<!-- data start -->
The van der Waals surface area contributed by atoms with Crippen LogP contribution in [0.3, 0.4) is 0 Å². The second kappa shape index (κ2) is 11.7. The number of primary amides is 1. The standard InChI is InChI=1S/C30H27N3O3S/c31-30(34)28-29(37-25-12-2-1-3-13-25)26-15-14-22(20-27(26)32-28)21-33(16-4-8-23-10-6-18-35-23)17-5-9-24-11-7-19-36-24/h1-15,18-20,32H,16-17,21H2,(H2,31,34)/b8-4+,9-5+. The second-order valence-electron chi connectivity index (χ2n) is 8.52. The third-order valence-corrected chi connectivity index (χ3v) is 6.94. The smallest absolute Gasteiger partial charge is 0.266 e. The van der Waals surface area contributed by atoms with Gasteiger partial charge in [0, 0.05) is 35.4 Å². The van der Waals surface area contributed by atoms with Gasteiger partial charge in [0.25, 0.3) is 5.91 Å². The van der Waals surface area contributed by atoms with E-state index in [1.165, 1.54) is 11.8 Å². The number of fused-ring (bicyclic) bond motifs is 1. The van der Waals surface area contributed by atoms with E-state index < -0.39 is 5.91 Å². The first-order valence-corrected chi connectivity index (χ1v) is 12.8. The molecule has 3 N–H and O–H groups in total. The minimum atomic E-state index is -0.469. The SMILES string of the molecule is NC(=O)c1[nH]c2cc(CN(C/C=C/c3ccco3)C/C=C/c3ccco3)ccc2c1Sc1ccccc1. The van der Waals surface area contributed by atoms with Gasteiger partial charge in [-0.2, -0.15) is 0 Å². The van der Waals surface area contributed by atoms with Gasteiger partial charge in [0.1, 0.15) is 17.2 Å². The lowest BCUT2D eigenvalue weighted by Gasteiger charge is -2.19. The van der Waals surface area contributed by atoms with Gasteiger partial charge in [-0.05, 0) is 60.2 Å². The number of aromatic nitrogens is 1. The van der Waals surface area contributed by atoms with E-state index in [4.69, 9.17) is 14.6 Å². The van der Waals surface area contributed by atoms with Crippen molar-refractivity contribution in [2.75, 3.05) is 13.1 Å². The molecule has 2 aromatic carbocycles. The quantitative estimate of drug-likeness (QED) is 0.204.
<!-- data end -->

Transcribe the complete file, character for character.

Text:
The van der Waals surface area contributed by atoms with Crippen LogP contribution in [0.3, 0.4) is 0 Å². The second kappa shape index (κ2) is 11.7. The number of primary amides is 1. The standard InChI is InChI=1S/C30H27N3O3S/c31-30(34)28-29(37-25-12-2-1-3-13-25)26-15-14-22(20-27(26)32-28)21-33(16-4-8-23-10-6-18-35-23)17-5-9-24-11-7-19-36-24/h1-15,18-20,32H,16-17,21H2,(H2,31,34)/b8-4+,9-5+. The second-order valence-electron chi connectivity index (χ2n) is 8.52. The third-order valence-corrected chi connectivity index (χ3v) is 6.94. The smallest absolute Gasteiger partial charge is 0.266 e. The van der Waals surface area contributed by atoms with Gasteiger partial charge in [0, 0.05) is 35.4 Å². The van der Waals surface area contributed by atoms with Gasteiger partial charge in [0.25, 0.3) is 5.91 Å². The van der Waals surface area contributed by atoms with E-state index in [1.165, 1.54) is 11.8 Å². The number of fused-ring (bicyclic) bond motifs is 1. The van der Waals surface area contributed by atoms with E-state index < -0.39 is 5.91 Å². The first-order valence-corrected chi connectivity index (χ1v) is 12.8. The molecule has 3 N–H and O–H groups in total. The minimum atomic E-state index is -0.469. The SMILES string of the molecule is NC(=O)c1[nH]c2cc(CN(C/C=C/c3ccco3)C/C=C/c3ccco3)ccc2c1Sc1ccccc1. The van der Waals surface area contributed by atoms with Gasteiger partial charge in [-0.2, -0.15) is 0 Å². The van der Waals surface area contributed by atoms with Gasteiger partial charge in [0.1, 0.15) is 17.2 Å². The lowest BCUT2D eigenvalue weighted by Gasteiger charge is -2.19. The van der Waals surface area contributed by atoms with Gasteiger partial charge in [-0.05, 0) is 60.2 Å². The number of aromatic nitrogens is 1. The van der Waals surface area contributed by atoms with E-state index in [4.69, 9.17) is 14.6 Å². The van der Waals surface area contributed by atoms with Crippen molar-refractivity contribution in [2.75, 3.05) is 13.1 Å². The molecule has 2 aromatic carbocycles. The quantitative estimate of drug-likeness (QED) is 0.204.